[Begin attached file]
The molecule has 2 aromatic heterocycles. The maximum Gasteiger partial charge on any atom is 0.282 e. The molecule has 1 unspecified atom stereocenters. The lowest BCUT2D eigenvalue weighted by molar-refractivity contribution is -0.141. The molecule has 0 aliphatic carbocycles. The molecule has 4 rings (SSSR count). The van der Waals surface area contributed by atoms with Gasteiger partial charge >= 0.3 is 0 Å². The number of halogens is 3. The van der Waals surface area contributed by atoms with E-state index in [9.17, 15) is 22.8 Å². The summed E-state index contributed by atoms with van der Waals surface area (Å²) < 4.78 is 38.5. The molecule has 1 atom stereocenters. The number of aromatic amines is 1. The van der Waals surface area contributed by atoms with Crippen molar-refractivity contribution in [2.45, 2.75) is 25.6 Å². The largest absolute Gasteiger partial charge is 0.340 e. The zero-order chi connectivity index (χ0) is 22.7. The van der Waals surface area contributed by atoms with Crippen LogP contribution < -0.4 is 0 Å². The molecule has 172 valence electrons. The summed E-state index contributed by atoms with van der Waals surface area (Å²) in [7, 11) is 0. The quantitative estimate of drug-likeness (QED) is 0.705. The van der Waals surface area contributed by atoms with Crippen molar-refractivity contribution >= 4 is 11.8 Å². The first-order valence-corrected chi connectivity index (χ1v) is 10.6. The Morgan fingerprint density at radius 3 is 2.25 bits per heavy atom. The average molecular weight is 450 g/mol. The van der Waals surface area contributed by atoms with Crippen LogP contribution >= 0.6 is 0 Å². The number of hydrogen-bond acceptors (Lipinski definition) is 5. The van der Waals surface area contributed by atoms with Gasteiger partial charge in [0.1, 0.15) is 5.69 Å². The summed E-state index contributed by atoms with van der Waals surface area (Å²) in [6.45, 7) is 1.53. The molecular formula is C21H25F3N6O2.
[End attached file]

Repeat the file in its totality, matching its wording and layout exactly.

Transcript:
The molecule has 2 aromatic heterocycles. The maximum Gasteiger partial charge on any atom is 0.282 e. The molecule has 1 unspecified atom stereocenters. The lowest BCUT2D eigenvalue weighted by molar-refractivity contribution is -0.141. The molecule has 0 aliphatic carbocycles. The molecule has 4 rings (SSSR count). The van der Waals surface area contributed by atoms with Gasteiger partial charge >= 0.3 is 0 Å². The number of halogens is 3. The van der Waals surface area contributed by atoms with E-state index in [9.17, 15) is 22.8 Å². The summed E-state index contributed by atoms with van der Waals surface area (Å²) < 4.78 is 38.5. The molecule has 1 atom stereocenters. The number of aromatic amines is 1. The van der Waals surface area contributed by atoms with Crippen molar-refractivity contribution in [2.45, 2.75) is 25.6 Å². The largest absolute Gasteiger partial charge is 0.340 e. The zero-order chi connectivity index (χ0) is 22.7. The van der Waals surface area contributed by atoms with Crippen LogP contribution < -0.4 is 0 Å². The molecule has 172 valence electrons. The summed E-state index contributed by atoms with van der Waals surface area (Å²) in [7, 11) is 0. The quantitative estimate of drug-likeness (QED) is 0.705. The van der Waals surface area contributed by atoms with Crippen molar-refractivity contribution >= 4 is 11.8 Å². The first-order valence-corrected chi connectivity index (χ1v) is 10.6. The Morgan fingerprint density at radius 3 is 2.25 bits per heavy atom. The average molecular weight is 450 g/mol. The van der Waals surface area contributed by atoms with Crippen LogP contribution >= 0.6 is 0 Å². The number of hydrogen-bond acceptors (Lipinski definition) is 5. The van der Waals surface area contributed by atoms with Gasteiger partial charge in [0.1, 0.15) is 5.69 Å². The summed E-state index contributed by atoms with van der Waals surface area (Å²) in [6.45, 7) is 1.53. The molecular formula is C21H25F3N6O2.